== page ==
Why Should(n’t) You Study Economics? (Part 1)

Last Friday, I registered for my last undergraduate semester, and now I’m feeling a bit nostalgic. This made me start thinking about how I ended up as an economics major, given that I spent my first year here assuming I’d be a chemistry major. (I guess making that big of an assumption should’ve been a clue) I think the main two factors were a fun, engaging economics teacher in high school, and a class called IPE 201, with Lisa Nunn. I ended up joining IPE 201: Introduction to International Political Economy, a week into the semester, after a brief foray into Spanish 201.

While the class was very challenging, I found that I enjoyed trying to understand how people tried to make decisions, then what actually happens once you throw in institutions, complicated and protectionist trade agreements, and socio-cultural factors. Looking back, I think I appreciated the mathematical “certainty” that simple models could bring, as well as Lisa’s intense enthusiasm for her subject. I decided to declare the following fall, after a long night trying to figure out what I was going to do with my life. (funnily enough, that’s how I feel again with regard to careers)

Picking a college major is hard…unless you are everyone’s favorite listicle, click bait producing website, Buzzfeed. When I searched “buzzfeed college major” on Google, I found lots of quizzes that promise to make the decision easy. One bases it off of your zodiac sign (apparently I should’ve been a theater major), a second predicts based off of your favorite foods (Philosophy?), and a third promises an answer if you just click a button. If you are trying to actually think about it, however, you probably consider quite a few factors: including probability of employment, earnings, workload, enjoyment, and of course…stereotypes.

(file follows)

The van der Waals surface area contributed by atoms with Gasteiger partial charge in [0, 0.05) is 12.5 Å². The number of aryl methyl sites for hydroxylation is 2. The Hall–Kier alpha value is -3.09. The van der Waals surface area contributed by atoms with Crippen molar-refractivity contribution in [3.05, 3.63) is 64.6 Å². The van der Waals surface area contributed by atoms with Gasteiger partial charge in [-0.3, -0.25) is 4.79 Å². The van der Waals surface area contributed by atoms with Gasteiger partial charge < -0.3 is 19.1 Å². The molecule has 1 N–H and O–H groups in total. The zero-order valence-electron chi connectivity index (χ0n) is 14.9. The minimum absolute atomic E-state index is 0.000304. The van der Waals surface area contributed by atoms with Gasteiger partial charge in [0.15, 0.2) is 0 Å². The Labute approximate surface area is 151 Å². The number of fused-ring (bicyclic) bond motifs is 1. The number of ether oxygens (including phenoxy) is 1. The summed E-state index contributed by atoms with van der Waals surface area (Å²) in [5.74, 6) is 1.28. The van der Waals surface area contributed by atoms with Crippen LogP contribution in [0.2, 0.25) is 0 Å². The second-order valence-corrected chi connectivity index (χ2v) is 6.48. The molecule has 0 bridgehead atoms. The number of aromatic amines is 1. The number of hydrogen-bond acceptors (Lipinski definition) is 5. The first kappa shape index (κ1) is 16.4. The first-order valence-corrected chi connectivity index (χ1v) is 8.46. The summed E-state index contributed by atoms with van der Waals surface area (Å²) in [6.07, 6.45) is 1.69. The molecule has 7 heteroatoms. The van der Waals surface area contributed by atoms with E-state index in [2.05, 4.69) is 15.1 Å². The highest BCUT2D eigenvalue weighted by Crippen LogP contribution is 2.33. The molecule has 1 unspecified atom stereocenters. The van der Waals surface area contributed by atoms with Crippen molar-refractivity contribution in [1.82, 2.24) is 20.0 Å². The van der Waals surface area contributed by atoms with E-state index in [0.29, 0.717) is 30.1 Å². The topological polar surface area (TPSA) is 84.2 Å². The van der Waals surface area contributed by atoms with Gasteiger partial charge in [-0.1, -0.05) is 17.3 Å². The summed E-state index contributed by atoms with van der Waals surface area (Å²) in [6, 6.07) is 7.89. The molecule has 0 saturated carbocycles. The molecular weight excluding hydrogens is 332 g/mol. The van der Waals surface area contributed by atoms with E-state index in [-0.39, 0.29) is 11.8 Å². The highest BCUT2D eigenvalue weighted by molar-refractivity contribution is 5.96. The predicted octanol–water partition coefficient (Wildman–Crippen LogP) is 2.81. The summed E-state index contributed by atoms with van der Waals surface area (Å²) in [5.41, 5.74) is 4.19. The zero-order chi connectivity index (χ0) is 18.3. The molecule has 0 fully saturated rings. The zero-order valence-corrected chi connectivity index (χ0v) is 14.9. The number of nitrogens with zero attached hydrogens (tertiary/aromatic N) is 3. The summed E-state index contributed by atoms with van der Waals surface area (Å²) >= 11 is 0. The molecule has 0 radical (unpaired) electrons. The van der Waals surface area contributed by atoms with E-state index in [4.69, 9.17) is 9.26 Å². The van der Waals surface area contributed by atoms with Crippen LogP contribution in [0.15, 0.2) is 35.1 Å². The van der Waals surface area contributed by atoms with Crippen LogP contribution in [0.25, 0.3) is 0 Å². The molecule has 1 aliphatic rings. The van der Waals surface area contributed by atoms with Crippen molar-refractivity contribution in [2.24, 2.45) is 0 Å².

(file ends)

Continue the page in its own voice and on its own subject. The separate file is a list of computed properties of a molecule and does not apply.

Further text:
When I think of the stereotypes about college majors, a few come to mind. Another Buzzfeed article outlines some, and says this about economics majors,

You probably tote around the Wall Street Journal to class and enjoy a cup of hot black coffee. Also, you’re, like, way more into stocks and sh*t and know how to handle your ~money~ way better than your peers. You have a weird relationship with business majors, and think they took the easy way out.

And just so I’m not only mentioning buzzfeed, here’s an article from The Tab with another assessment of econ majors,

You’ve been running an E-Trade account since freshman year of high school and you can name the last three Fed chairs. The words “Lehman Brothers” make you cringe and you hate when people use the concept of “supply and demand” incorrectly.

From a more academic approach, Anna Vedel completed a systematic review of 12 studies examining relationships between the Big Five personality traits and academic major. Briefly, the Big Five are:

  1. Extraversion:excitability, sociability, talkativeness, assertiveness, and high amounts of emotional expressiveness.
  2. Agreeableness: attributes such as trust, altruism, kindness, affection, and other prosocial behaviors.
  3. Conscientiousness: high levels of thoughtfulness, with good impulse control and goal-directed behaviors.
  4. Neuroticism: characterized by sadness, moodiness, and emotional instability.
  5. Openness: characteristics such as imagination and insight, and those high in this trait also tend to have a broad range of interests.

The results for economics students, as summed up by the Atlantic, were: econ majors tend to be less open, lower in neuroticism, and more extroverted. All in all, that makes sense to me, as I picture econ majors as people who like what they’re studying and are fairly rational, though I don’t think I would’ve predicted extroversion…unless they were telling you about how they had come up with an economic solution to a significant problem.

In my next post, I will address some criticisms of economics as a discipline, and try to explain the economics side of the story.

Vedel, A. (2016). Big Five personality group differences across academic majors: A systematic review. Personality and Individual Differences, 92(Supplement C), 1–10. https://doi.org/10.1016/j.paid.2015.12.011

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